Big, splashy announcements of freshly-forged partnerships between FinTechs and mainstream payments and financial services players are released by the dozens these days.
As for the “game changing” innovations they promise will “reshape” the landscape as we know it? As Flywire CEO Mike Massaro told Karen Webster in a recent conversation, that often depends on what the flavor of the month might be in payments and financial services.
“How many times in the last few years have we seen what are basically press release partnerships where a big player will come to the table to announce they are testing a new technology, like blockchain, recently?” Massaro said. “And you see FinTechs racing to get as many press releases out there with as many banking partners as they can because they want to build PR momentum.”
The problem, he said, shows up when the rubber starts to meet the road. When it’s time to start building a solution for whatever massive, global-sized problem their press said they planned to tackle, there’s no clear vision for what they are doing or how exactly it is going to drive actual benefits for actual customers and clients.
When it becomes clear that idea at hand — for all its grand intentions — doesn’t have a clear or organic path to delivering real and quantifiable value for banks, they tend to step away from the projects.
That can make things a bit tricky when one is announcing a new partnership, as Flywire did last week with Bank of America, that is far from an agreement on press release paper alone. The new partnership, Massaro said, is designed to provide BoA clients enhanced access to their cross-border payments and receipts, as well as offering a streamlined cross-border payments experience for BoA’s higher education and corporate clients. That streamlined experience will include improvements like providing international customers with foreign exchange rate transparency, or allowing customers to remit funds via local payment methods via Flywire’s platform.
“Bank of America doesn’t need another press release, they needed a less clunky process that offers a payments network capability on both the send and receive side for cross-border, large-ticket payments for their corporate clients, and in a way that eliminates the friction when different pieces of their businesses have to manage receivables and FX from all of those flows,” Massaro said.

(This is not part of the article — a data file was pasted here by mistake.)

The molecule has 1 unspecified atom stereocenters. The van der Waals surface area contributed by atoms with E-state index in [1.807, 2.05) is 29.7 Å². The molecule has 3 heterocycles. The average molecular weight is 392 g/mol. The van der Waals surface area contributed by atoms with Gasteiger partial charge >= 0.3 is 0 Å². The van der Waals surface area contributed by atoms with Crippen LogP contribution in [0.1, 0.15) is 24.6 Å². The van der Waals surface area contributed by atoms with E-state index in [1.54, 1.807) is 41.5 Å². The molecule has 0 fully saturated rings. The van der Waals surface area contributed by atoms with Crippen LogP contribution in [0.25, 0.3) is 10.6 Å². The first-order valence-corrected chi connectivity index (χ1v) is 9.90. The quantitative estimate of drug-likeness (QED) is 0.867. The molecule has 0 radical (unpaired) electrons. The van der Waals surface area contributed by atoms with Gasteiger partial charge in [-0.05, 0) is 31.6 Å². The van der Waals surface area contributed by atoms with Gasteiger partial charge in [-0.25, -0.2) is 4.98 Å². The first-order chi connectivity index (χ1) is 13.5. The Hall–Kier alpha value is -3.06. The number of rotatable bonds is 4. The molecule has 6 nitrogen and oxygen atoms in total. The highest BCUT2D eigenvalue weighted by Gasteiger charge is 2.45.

Built From a Natural Evolution
The partnership between BoA and Flywire is new, but their association is long, Massaro noted. Flywire has been a growing part of BoA’s payments flow for the last few years because it has been delivering “millions of dollars of flow into their client’s accounts” for some time. In fact, Massaro said, they’ve seen the multi-millions of dollars that Flywire is moving consistently rise as it expands its money moving services to more verticals. This year, Massaro said, that will be something close to $12 billion in payments volume.
That volume triggers what Massaro described as a “tipping point” in terms of how banks consider the services Flywire is providing to their clients. That happens, he explained, when what was once “thousands of wire transactions” coming into their accounts are replaced by one or two larger ones coming by way of Flywire.
When banks see that shift in their data, Massaro said, that gets the wheels turning at banks that see an opportunity to offer clients a single point of management and payer engagement from billing and payment through reconciliation, faster processing, more access to local payment methods, easy ERP integrations and 24/7 online tracking. Flywire is the network that provides that capability, and the bank is the trusted channel through which clients are getting the service.
Building Value on a Trust Foundation
There is and has been an ongoing debate in financial services for the last few years as to whether consumers still trust their banks in the ways they once did — and if that trust is something that FinTechs will ever be able to match. What data and Flywire’s recent sign-on with BoA point to, Massaro said, is that the answer to that question is a resounding yes. Banking clients, particularly corporate and education clients that are dealing with massive transfers of funds, very much find this relationship of trust to be absolutely primary.
“There were educational institutions we had been struggling to sign up who were still leveraging the wire system who have just been slow adopters of any new technology,” he said. “It has been amazing to us that some of the universities that have been the hardest to crack have now decided they are ready to move to this tech. We are endorsed by Bank of America now — and that was the step they needed to push them forward.”
The core of banking is in many ways what it always has been — trust and relationships. Instead of trying to break up that relationship, FinTechs are increasingly getting smart and realizing they have a much better future finding ways to enhance it. Collaboration in many cases is more mutually productive for both banks and FinTechs than competition.
But not all collaborations are created equal, Massaro said, and partnerships on paper and in press releases won’t be what moves the ball in the world of remittances, or anything else.
“The thing to watch always is which of these partnerships actually breaks out and delivers value for clients as opposed to just sounding interesting at the time it is announced,” he said.
Flywire, clearly, is aiming for the former and not the latter.